Even though downtown Grand Street is four lanes wide in some places, it’s still not safe enough for bicyclists, considering the large volume of cars traveling at high speed. At least, that’s according to members of Bike JC, who are among the local groups that have petitioned the city to make changes to the street as part of a bicycle safety initiative.
Bike JC members say Grand Street epitomizes the dangers bicyclists face in the city, and why many ride on sidewalks instead of the street. Very few experienced bicyclists ride on Grand Street, saying it simply is not worth the risk.
Motorists often reach speeds of 60 miles an hour trying to beat all the traffic lights between the Turnpike exit and the waterfront, making Grand Street nearly as dangerous for bicyclists and pedestrians as Kennedy Boulevard on the west side of Jersey City.
Members of Bike JC appeared at the Dec.12 City Council caucus and again in greater numbers at the regular meeting on Dec. 14 to present ideas for a redesign of Grand Street that would emulate some of the “road diet” changes along Observer Highway in Hoboken. There, narrowed car lanes and dedicated bicycles lanes have been created to improve safety for bike riders, pedestrians and even drivers of cars and trucks.
From four lanes to three
The nonprofit group’s proposal, dubbed Grand Street Vision, would implement a “road diet” on the busy street, reducing its four existing lanes to three. The middle lane would be a turning lane for cars. This would provide room for protected bike lanes.
This is an increasingly common redesign method proven to greatly improve safety for all road users – especially pedestrians – by calming motor traffic, reducing excessive speed and taming reckless driving.
The Grand Street plan would install physically separated, protected bike lanes, an idea increasingly common in New York and large cities but already in use in Hoboken, Newark, and other small and midsize cities, with construction underway in Secaucus. The design includes improvements like “bump outs” that would allow pedestrians more space and time to cross.
The Grand Street Vision plan would greatly improve connections for cyclists between the many diverse and distinct neighborhoods along Grand Street, from Bergen-Lafayette to Exchange Place, as well as the waterfront bike/walk pathway, and Liberty State Park, long a haven for both recreational and racing cyclists.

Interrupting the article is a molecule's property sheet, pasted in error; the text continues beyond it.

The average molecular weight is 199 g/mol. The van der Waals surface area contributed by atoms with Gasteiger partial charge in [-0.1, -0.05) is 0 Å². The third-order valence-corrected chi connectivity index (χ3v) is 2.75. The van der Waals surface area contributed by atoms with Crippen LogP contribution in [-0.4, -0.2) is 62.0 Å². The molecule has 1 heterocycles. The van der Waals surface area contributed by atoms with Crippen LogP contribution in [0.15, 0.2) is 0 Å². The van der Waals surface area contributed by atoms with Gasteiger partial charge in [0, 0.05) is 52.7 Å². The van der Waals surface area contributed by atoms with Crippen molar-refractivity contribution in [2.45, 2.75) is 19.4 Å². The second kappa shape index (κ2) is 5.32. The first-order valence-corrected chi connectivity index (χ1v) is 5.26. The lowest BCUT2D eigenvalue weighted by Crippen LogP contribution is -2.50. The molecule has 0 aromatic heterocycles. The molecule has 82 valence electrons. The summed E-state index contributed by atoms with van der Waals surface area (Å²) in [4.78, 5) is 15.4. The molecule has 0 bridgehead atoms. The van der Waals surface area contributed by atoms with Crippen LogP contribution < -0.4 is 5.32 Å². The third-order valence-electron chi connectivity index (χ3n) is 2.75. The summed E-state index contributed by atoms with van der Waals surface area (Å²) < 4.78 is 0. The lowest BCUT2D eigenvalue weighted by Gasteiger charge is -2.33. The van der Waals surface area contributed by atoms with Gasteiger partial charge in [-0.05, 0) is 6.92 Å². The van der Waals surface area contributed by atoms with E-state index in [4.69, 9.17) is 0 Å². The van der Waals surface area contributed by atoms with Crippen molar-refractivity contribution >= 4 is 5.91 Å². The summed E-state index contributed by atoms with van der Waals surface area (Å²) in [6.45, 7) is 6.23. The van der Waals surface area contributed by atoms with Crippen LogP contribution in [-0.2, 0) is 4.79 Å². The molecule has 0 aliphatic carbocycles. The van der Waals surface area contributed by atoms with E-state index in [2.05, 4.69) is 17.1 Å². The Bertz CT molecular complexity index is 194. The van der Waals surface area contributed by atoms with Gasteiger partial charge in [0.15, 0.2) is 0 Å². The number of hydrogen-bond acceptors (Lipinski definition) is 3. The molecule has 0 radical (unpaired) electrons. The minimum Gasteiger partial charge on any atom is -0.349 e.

Exact designs and details of the plan have not been determined. Bike JC is trying to build community and government support for the concept.
Bike JC said Jersey City, considered one of the most bike-friendly communities in the state, is at risk of losing that reputation because of problems like Grand Street. While the city has installed some bike lanes, these are mostly on side streets, and are not protected or part of a cohesive network.
They argue that the very popular Citibike program in Jersey City that has been expanded since its inception in 2015 puts many more bike-riders on the streets but without safety improvements, so many of these riders are put at risk.
Safety for all
In arguing their case before council, JC Bikes said the intent is not to remove cars from streets, but to improve safety for all that are using the streets.
Patrick Conlon, a member of Bike JC said, he moved to Jersey City in 1991, and found that using his bicycle is a great way to travel.
“While Jersey City has been in the forefront of bicycle riding in the past, it is falling behind places like Newark and Hoboken.” – Cindy Snyder
He said his group advocates on a redesign of Grand Street partly because is considered one of the worst streets for bike riding in the city.
Cindy Snyder said called Grand Street one of two “Roads of Death” in Jersey City. (The other is John F. Kennedy Blvd., the site of many deadly car accidents.)
“It is dangerous,” she said. “While Jersey City has been in the forefront of bicycle riding in the past, it is falling behind places like Newark and Hoboken.”
Katie Brennan, another member of Bike JC, said protected bike lanes are needed.
The group provided the council with a petition that included more than 1,000 signatures in support of the Grand Street redesign.
Councilman Daniel Rivera, however, raised some concern about redesign, saying that the area between Pacific Avenue and Grove Street is often gridlocked, sometimes causing significant delays for drivers.
Councilwoman Candice Osborne, however, said the city will look into the matter.
“Our engineering department will look at this,” she said. “We’re taking this seriously. We have our engineering department looking at this. We plan to do something about it.”
Al Sullivan may be reached at firstname.lastname@example.org.